A disrupter’s guide to India’s defence budget

While India’s defence budget is now the fourth largest in the world, it is not providing adequate bang for the buck


The budget allocation for defence modernization has shrunk by 0.9%, with the air force being the only one to have seen a 12% rise in its procurement budget. Photo: AFP
The budget allocation for defence modernization has shrunk by 0.9%, with the air force being the only one to have seen a 12% rise in its procurement budget. Photo: AFP

The latest Union budget unveiled on 1 February by finance minister Arun Jaitley has been widely commended as a “defining” and “watershed” moment, as providing “stability and predictability”, and as being “pragmatic”. However, this euphoria is distinctly lacking among Indian and foreign experts who have keenly tracked the budget as it pertains to defence salaries, pensions, expenditure and military modernization programmes. Indeed, the tone among strategic experts on the defence budget is distinctly sombre.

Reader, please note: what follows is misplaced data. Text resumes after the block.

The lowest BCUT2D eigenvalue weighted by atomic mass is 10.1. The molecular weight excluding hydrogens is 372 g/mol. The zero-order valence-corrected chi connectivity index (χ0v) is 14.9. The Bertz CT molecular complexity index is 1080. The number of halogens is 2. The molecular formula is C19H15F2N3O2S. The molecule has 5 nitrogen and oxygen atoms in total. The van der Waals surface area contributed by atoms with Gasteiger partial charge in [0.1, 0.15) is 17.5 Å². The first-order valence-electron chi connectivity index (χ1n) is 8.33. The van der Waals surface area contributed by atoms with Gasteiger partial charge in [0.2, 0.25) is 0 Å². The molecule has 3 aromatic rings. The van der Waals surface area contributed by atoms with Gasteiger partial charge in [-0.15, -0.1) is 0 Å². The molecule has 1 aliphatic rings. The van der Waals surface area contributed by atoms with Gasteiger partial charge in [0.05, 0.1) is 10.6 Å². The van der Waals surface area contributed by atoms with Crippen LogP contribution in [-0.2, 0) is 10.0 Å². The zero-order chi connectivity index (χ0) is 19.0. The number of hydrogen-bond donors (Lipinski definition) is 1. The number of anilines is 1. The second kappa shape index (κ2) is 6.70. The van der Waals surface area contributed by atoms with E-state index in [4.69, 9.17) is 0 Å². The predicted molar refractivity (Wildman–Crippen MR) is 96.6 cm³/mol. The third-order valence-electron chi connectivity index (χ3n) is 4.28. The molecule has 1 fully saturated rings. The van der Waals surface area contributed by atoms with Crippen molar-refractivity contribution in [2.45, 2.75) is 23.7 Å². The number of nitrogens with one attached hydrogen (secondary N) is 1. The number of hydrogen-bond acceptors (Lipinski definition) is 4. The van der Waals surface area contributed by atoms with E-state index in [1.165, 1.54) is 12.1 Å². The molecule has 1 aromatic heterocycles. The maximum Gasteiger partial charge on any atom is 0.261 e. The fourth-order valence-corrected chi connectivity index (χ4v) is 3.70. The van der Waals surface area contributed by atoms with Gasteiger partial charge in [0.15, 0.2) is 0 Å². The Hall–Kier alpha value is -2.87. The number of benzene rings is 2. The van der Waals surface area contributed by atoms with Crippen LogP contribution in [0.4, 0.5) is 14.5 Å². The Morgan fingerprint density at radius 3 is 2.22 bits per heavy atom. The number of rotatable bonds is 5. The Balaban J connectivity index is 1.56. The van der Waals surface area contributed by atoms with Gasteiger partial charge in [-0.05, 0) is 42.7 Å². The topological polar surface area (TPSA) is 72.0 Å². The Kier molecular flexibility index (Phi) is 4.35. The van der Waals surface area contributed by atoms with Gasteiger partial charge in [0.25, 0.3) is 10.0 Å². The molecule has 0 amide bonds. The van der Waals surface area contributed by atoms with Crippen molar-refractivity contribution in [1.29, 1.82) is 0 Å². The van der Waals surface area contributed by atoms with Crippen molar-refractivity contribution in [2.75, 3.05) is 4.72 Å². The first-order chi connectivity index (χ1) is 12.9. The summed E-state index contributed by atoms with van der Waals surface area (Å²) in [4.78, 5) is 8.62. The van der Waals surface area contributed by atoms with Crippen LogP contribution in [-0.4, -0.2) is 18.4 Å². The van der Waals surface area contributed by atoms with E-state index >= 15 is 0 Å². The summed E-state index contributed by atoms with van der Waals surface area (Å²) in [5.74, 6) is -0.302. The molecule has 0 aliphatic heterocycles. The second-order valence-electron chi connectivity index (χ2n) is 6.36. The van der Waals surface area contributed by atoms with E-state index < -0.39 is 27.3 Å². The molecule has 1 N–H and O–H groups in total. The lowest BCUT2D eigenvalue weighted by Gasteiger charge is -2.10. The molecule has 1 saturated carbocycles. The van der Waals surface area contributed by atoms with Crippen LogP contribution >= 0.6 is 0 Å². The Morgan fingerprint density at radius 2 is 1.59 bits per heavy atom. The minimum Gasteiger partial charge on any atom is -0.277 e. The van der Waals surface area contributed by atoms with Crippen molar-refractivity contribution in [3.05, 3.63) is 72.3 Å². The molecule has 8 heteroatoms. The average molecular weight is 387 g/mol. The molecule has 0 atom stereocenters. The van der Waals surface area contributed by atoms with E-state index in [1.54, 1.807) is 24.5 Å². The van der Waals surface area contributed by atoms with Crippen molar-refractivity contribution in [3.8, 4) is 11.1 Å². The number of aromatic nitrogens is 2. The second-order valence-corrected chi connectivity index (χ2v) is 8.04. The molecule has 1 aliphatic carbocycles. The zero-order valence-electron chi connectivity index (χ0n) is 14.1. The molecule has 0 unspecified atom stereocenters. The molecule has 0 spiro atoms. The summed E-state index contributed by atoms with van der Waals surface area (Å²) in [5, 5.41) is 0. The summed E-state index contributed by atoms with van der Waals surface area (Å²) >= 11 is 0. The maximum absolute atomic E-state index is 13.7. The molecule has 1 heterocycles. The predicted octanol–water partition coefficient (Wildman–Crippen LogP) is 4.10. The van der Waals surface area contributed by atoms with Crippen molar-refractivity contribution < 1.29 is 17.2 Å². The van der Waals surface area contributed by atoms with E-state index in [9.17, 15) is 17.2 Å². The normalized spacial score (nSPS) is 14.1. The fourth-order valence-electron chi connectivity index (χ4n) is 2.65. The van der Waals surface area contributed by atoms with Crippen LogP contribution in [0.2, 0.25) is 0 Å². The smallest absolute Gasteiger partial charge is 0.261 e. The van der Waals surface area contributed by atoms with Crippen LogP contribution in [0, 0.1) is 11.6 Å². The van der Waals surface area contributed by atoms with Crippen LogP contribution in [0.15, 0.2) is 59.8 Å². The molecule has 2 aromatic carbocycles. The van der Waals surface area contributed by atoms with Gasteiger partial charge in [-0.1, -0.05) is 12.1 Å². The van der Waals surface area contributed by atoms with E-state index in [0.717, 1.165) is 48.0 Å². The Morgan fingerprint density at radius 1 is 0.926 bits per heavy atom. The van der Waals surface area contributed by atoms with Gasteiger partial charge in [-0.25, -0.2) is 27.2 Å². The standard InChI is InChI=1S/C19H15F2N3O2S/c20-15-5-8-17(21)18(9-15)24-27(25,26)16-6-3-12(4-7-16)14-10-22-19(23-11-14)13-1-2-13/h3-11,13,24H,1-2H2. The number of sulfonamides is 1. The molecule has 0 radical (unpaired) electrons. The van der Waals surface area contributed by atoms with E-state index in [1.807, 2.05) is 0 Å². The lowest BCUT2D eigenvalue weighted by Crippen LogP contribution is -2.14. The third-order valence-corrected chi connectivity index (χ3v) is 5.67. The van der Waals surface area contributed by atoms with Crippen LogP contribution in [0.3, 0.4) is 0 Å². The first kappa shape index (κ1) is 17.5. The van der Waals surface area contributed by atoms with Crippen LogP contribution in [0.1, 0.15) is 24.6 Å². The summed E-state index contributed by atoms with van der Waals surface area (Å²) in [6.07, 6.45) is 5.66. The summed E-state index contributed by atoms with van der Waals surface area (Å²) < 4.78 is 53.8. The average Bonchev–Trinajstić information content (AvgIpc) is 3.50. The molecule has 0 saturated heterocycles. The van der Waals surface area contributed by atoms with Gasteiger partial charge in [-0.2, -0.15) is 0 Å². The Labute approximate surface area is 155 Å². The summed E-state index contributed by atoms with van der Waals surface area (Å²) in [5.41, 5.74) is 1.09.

They have variously warned that the budget has “top-line growth and diminished spending for procurement”, reveals an “over-manned, poorly equipped, early twentieth century force”, with “constraints that impede significant capacity-creation and inventory modernization”, under which “operational preparedness will deteriorate further even as the threats and challenges continue to increase”.

There are three factors that have, justifiably, driven the experts to such depths of pessimism. First is the ballooning personnel expenses (including pensions). With a standing force of nearly 1.5 million personnel, manpower costs, according to Laxman K. Behera of the Institute for Defence Studies and Analyses, account for over 83% of the overall growth in the defence budget. Ajai Shukla, another expert, notes that in the manpower-intensive army, personnel costs account for a whopping 72% of the budget while in the leaner air force and navy, personnel costs account for 34% and 28%, respectively.